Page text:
Mississippi will get a new state flag, so what do you want it to look like?
On Sunday the Mississippi Legislature, on a vote of 92-23in the house and a 37-14 vote in the senate, passed House Bill 1796 that will change the design of the Mississippi State Flag.
Gov. Tate Reeves signed it Tuesdsay night.
“This is not a political moment to me but a solemn occasion to lead our Mississippi family to come together, to be reconciled, and to move on,” said Reeves. “We are a resilient people defined by our hospitality. We are a people of great faith. Now, more than ever, we must lean on that faith, put our divisions behind us, and unite for a greater good.”
And as the political whirlwind dies down the state will now create a new design that will be put before voters in the November election.
The bill that was passed this past weekend mandated the removal of Mississippi’s current state flag from all public building within 15 days, formation of a commission to redesign the flag, and the inclusion of the words “In God We Trust,” somewhere on the flag.
“Today Governor Reeves signed a law that says the new flag for the State of Mississippi shall bear the words ‘IN GOD WE TRUST,’” U.S. Senator Cindy Hyde-Smith (R-Miss) said Tuesday night. “By boldly and publicly acknowledging our faith in God, we will continue to show the world the true heart of Mississippi as a state of proud, hardworking, loving, innovative, and God-fearing Ameri-cans.”
Mississippi has had a number of different state flags with the design sporting the Confederate “stars-and-bars” in the upper right corner adopted in 1894. In 2001 a new design was proposed but Mississippi voter defeated that proposal with a vote of 64-percent (488,630 votes) to 36-percent (267,812), and the 1894 state flag was retained.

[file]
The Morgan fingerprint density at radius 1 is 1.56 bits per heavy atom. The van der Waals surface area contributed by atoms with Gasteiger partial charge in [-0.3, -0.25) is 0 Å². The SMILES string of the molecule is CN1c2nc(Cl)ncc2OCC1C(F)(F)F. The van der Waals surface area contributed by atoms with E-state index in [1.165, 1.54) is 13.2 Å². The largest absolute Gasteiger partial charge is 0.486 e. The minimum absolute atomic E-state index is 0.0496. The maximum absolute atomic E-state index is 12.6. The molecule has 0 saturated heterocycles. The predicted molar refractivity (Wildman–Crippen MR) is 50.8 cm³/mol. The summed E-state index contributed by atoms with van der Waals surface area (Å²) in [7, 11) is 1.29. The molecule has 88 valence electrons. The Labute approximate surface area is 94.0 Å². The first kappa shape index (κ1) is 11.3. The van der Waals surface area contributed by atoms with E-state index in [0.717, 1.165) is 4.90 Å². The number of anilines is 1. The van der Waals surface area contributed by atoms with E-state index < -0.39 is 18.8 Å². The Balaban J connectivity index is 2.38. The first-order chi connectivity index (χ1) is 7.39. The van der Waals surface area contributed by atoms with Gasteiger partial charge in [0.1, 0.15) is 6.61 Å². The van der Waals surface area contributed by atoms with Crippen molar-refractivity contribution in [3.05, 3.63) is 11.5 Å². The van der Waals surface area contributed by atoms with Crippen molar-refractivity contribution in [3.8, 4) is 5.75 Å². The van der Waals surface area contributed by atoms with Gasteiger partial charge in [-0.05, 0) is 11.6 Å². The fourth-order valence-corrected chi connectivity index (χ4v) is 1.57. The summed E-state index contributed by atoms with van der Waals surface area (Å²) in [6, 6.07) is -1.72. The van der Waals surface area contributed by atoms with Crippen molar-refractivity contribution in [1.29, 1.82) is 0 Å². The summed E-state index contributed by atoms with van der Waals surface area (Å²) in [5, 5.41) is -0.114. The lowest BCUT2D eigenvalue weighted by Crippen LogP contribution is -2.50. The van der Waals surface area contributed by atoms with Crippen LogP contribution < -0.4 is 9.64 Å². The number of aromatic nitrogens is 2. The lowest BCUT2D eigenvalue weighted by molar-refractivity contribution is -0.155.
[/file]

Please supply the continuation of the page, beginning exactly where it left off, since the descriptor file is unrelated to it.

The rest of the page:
Over 20 flag-related bills, some calling for another statewide referendum, were introduced in the Legislature in 2015 and 2016, but none made it out of committee. The Stennis Hospitality Flag was proposed in 2014.
The Bicentennial Flag was created by the Mississippi Economic Council in 2017 for the 200 year birthday of the state. MEC has repeatedly said the flag with the star-and-bars was a hindrance to bringing industry and jobs to the state.
The state’s first flag was known as the Magnolia Flag and was adopted in 1861.
The commission that will redesign the new flag will be composed of nine people, three of whom will be appointed by Lieutenant Governor Delbert Hosemann, three by House Speaker Philip Gunn and three appointed by Governor Tate Reeves.
The commission will seek public input and adopt its policy on how the new design will be acquired. The commission will present to the governor and lawmakers their chosen design by mid-September.
The rapid change of state lawmakers appears to have been sparked by the death of George Floyd at the hands of Minneapolis police and the following racial riots across the country.
Mississippi - where four out of every ten residents are black - did not see riots but there were numerous protests and rallies, including one in Clarksdale, where politicians seized the moment and called for pulling down the state flag.
The groundswell against the flag also resonated with Whites and powerful organizations within the state and high-profile people that included university leaders, religious groups, such as the Mississippi Baptist Convention, historical groups and celebrities.
Opponents of changing the flag pointed to the 2001 election and wanted another referendum put before voters.
So now the Flag Commission will form, design a new flag or pick an old one without the star-and-bars and present it for a vote in November.
If voters support the flag, it will be adopted by lawmakers. And if voters oppose it, the commission must come up with a new design and once again put it up for a statewide vote.